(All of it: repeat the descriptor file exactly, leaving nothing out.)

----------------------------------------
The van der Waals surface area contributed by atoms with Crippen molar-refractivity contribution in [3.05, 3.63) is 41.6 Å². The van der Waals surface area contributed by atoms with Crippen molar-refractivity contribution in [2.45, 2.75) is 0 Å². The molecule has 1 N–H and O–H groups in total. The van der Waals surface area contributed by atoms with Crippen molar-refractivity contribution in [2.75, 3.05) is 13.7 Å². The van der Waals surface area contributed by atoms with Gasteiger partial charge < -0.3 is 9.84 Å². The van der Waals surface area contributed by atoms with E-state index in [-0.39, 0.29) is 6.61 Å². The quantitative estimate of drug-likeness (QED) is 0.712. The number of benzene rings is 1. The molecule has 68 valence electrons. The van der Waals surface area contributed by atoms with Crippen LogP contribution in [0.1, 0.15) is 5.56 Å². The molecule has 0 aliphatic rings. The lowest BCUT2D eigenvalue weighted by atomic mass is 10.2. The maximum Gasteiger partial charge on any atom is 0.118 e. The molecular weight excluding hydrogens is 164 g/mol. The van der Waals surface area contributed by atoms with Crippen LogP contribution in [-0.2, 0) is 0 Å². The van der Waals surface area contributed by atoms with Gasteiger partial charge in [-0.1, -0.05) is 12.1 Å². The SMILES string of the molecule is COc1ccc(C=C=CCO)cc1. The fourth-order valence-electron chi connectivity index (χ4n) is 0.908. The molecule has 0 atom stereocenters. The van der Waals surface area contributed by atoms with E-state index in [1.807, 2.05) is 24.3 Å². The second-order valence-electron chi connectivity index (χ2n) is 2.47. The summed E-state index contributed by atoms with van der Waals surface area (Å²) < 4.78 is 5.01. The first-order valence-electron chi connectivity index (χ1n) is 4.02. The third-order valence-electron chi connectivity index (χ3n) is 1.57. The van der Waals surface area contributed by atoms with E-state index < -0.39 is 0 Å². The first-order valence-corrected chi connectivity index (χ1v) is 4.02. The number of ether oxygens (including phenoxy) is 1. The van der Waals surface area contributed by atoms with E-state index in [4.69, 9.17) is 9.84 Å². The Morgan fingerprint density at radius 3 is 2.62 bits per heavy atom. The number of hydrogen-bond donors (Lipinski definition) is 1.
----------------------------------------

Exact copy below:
The van der Waals surface area contributed by atoms with Crippen molar-refractivity contribution in [3.05, 3.63) is 41.6 Å². The van der Waals surface area contributed by atoms with Crippen molar-refractivity contribution in [2.45, 2.75) is 0 Å². The molecule has 1 N–H and O–H groups in total. The van der Waals surface area contributed by atoms with Crippen molar-refractivity contribution in [2.75, 3.05) is 13.7 Å². The van der Waals surface area contributed by atoms with Gasteiger partial charge < -0.3 is 9.84 Å². The van der Waals surface area contributed by atoms with E-state index in [-0.39, 0.29) is 6.61 Å². The quantitative estimate of drug-likeness (QED) is 0.712. The number of benzene rings is 1. The molecule has 68 valence electrons. The van der Waals surface area contributed by atoms with Crippen LogP contribution in [0.1, 0.15) is 5.56 Å². The molecule has 0 aliphatic rings. The lowest BCUT2D eigenvalue weighted by atomic mass is 10.2. The maximum Gasteiger partial charge on any atom is 0.118 e. The molecular weight excluding hydrogens is 164 g/mol. The van der Waals surface area contributed by atoms with Crippen LogP contribution in [-0.2, 0) is 0 Å². The van der Waals surface area contributed by atoms with Gasteiger partial charge in [-0.1, -0.05) is 12.1 Å². The SMILES string of the molecule is COc1ccc(C=C=CCO)cc1. The fourth-order valence-electron chi connectivity index (χ4n) is 0.908. The molecule has 0 atom stereocenters. The van der Waals surface area contributed by atoms with E-state index in [1.807, 2.05) is 24.3 Å². The second-order valence-electron chi connectivity index (χ2n) is 2.47. The summed E-state index contributed by atoms with van der Waals surface area (Å²) < 4.78 is 5.01. The first-order valence-electron chi connectivity index (χ1n) is 4.02. The third-order valence-electron chi connectivity index (χ3n) is 1.57. The van der Waals surface area contributed by atoms with E-state index < -0.39 is 0 Å². The first-order valence-corrected chi connectivity index (χ1v) is 4.02. The number of ether oxygens (including phenoxy) is 1. The van der Waals surface area contributed by atoms with E-state index in [4.69, 9.17) is 9.84 Å². The Morgan fingerprint density at radius 3 is 2.62 bits per heavy atom. The number of hydrogen-bond donors (Lipinski definition) is 1.